Lake Maracaibo is a large fresh water Lake in Northwestern Venezuela. It measures about 100 miles from North to South and about 80 miles from East to West at its widest point. The lake is connected at its Northern end to the Gulf of Venezuela through a narrow channel of about 5 miles wide. A number of rivers flow into the lake, keeping the water fresh.
The lake is very shallow, with an average depth of 60 ft. and a maximum depth of 120 ft. Pipelay operations often occur in waters as shallow as 10 ft. or less.
The lake is covered by a forest of oil derricks, approximately 11,000, most owned by PDVSA, Venezuela’s national oil company. On the bottom of the lake is a spider web of oil and gas pipelines and electrical cables, many of them old and undocumented. Pipelines are not buried, but are suspended in a fine sludge covering the bottom of the lake. Pipeline sizes range from 2 inch to 40-inch diameter. Roughly 1700 kilometers of new pipelines are laid every year, 80% of it in diameters from 2 inches to 6 inches. New pipe runs are typically not more than 2 kilometers long, most of them shorter. There are about 1600 repair jobs per year, fixing leaks in old pipelines. 95% of these repairs concern pipes with diameters from 2 to 6 inch.
Pipelay and pipe repair is currently being performed by contractors on the lake, using barges with typical lengths of 40 to 50 meters. The barges use anchor-mooring systems to hold them in position and to move forward while laying pipe. The anchors frequently damage other existing pipelines resulting in oil and gas leaks and requiring additional repairs. PDVSA wants to solve these problems by banning` the use of anchors in these operations. This requires dynamic positioning of the pipelay and pipe repair barges.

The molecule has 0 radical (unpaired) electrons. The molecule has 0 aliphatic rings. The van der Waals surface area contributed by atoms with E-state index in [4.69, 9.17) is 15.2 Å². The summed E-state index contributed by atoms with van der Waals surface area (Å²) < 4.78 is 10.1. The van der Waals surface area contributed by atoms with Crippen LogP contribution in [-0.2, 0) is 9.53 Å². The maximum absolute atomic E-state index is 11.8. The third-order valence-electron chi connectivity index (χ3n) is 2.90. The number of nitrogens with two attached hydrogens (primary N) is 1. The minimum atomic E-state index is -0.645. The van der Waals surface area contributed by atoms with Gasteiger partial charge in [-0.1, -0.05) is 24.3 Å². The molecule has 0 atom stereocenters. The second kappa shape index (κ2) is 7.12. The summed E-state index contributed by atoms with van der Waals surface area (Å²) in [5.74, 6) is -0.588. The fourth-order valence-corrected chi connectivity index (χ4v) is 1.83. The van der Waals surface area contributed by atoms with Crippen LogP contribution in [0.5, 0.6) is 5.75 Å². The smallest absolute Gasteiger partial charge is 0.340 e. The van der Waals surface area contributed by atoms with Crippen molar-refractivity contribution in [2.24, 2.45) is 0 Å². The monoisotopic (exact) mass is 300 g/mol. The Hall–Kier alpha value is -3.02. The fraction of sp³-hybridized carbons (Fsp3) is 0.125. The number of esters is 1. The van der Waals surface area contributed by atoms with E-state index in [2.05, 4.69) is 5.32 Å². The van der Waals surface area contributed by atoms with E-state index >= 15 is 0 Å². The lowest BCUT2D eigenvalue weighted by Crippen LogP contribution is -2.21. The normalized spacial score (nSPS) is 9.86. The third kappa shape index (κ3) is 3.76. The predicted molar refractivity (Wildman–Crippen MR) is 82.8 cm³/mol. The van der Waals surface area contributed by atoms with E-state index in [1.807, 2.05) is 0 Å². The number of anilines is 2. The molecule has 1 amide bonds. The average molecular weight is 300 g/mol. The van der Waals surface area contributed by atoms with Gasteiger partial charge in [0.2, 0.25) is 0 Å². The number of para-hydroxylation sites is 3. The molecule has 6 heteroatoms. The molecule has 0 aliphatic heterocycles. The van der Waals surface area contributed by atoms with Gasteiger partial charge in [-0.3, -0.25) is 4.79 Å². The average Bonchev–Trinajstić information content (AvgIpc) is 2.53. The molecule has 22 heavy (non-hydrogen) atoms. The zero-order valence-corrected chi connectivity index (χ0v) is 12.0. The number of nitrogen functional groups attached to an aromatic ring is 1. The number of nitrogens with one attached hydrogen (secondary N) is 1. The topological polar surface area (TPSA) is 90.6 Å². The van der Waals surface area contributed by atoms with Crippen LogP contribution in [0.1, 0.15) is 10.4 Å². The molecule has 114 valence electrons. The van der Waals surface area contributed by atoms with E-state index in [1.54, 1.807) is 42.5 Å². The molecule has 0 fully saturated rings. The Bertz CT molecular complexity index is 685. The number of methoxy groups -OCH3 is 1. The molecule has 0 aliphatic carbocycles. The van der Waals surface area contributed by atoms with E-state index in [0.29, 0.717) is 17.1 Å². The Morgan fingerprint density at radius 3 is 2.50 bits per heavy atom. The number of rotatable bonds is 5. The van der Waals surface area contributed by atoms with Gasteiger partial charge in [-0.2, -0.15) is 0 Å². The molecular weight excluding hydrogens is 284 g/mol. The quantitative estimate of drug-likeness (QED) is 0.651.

Dynamic positioning is a relatively new technology. It was primarily developed for deep water drilling applications, where the use of anchor mooring systems was no longer practical.
The first DP vessel was the Cuss I, which was used in 1961 for core drilling operations off California and Mexico in deep water, up to 3,500 meters. The vessel used four (4) deck mounted azimuthing thrusters mounted over the side at the four corners of the vessel. The thrusters were direct engine driven and were manually controlled. The vessel could stay on station within a radius of about 180 meters. Due to the depth of the water, the great length of the drilling stem had enough flexibility to allow such a large operating envelope.
Simultaneous manual control of the four thrusters was a difficult task, so the idea was developed to use a computer to control the thrusters. This was done for the first time in 1961 on the coring drill vessel Eureka operated by the Shell Oil Company.
Many vessels have since been equipped with DP capability. As computer technology and experience and knowledge about dynamic positioning increased, the systems became more sophisticated and reliable. Today, there are three major suppliers of DP controllers and software. First there is Kongsberg-Simrad, with the combined technology and experience of Robertson, Albatross, Kongsberg and Simrad. Second, there is Nautronix, who acquired the Honeywell technology and experience. Third, there is Alstom who bought Cegelec. In addition to these three majors, there are some small companies that have recently developed their own DP systems. These new systems are relatively simple and lack many of the built-in special software and safety features that come with the time-proven systems of the three established major suppliers. Although the new systems are offered at much lower cost, there are not many of them in use. So far, these newly developed systems have been used in non-critical applications only and there is insufficient operating experience to determine their reliability. They have never been used in pipelay service.
Dynamic positioning is used in quite a few different applications. Some of these are simple and not very critical, like the DP system on a deep water supply boat that just has to stay in the vicinity of an offshore platform while offloading supplies. In such applications, accuracy of 5 meters is perfectly acceptable and heading is unimportant. The vessel will normally turn its bow into the wind. Once the cargo is offloaded, the vessel goes off DP and uses its normal propulsion to sail back to port. If, during offloading, the DP system were to fail, the Captain can take over with manual controls and complete the operation.